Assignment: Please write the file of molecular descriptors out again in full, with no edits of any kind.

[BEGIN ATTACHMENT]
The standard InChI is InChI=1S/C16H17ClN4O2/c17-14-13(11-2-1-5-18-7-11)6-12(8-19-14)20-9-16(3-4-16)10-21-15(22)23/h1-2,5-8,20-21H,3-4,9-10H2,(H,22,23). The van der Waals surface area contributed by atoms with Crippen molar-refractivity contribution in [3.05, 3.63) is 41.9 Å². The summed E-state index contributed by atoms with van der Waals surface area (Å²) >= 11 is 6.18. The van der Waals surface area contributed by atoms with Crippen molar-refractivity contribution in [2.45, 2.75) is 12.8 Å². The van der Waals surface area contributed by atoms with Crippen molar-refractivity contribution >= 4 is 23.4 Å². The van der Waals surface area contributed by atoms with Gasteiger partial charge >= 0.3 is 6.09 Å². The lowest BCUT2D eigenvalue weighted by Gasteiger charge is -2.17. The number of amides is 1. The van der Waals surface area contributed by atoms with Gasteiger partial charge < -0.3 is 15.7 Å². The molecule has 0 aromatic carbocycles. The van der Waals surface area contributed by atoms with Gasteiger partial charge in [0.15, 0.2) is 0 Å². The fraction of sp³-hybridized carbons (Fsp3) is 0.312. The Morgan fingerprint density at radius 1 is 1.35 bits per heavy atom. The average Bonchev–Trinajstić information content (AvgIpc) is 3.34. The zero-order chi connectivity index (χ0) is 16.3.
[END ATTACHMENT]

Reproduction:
The standard InChI is InChI=1S/C16H17ClN4O2/c17-14-13(11-2-1-5-18-7-11)6-12(8-19-14)20-9-16(3-4-16)10-21-15(22)23/h1-2,5-8,20-21H,3-4,9-10H2,(H,22,23). The van der Waals surface area contributed by atoms with Crippen molar-refractivity contribution in [3.05, 3.63) is 41.9 Å². The summed E-state index contributed by atoms with van der Waals surface area (Å²) >= 11 is 6.18. The van der Waals surface area contributed by atoms with Crippen molar-refractivity contribution in [2.45, 2.75) is 12.8 Å². The van der Waals surface area contributed by atoms with Crippen molar-refractivity contribution >= 4 is 23.4 Å². The van der Waals surface area contributed by atoms with Gasteiger partial charge >= 0.3 is 6.09 Å². The lowest BCUT2D eigenvalue weighted by Gasteiger charge is -2.17. The number of amides is 1. The van der Waals surface area contributed by atoms with Gasteiger partial charge < -0.3 is 15.7 Å². The molecule has 0 aromatic carbocycles. The van der Waals surface area contributed by atoms with Gasteiger partial charge in [0.15, 0.2) is 0 Å². The fraction of sp³-hybridized carbons (Fsp3) is 0.312. The Morgan fingerprint density at radius 1 is 1.35 bits per heavy atom. The average Bonchev–Trinajstić information content (AvgIpc) is 3.34. The zero-order chi connectivity index (χ0) is 16.3.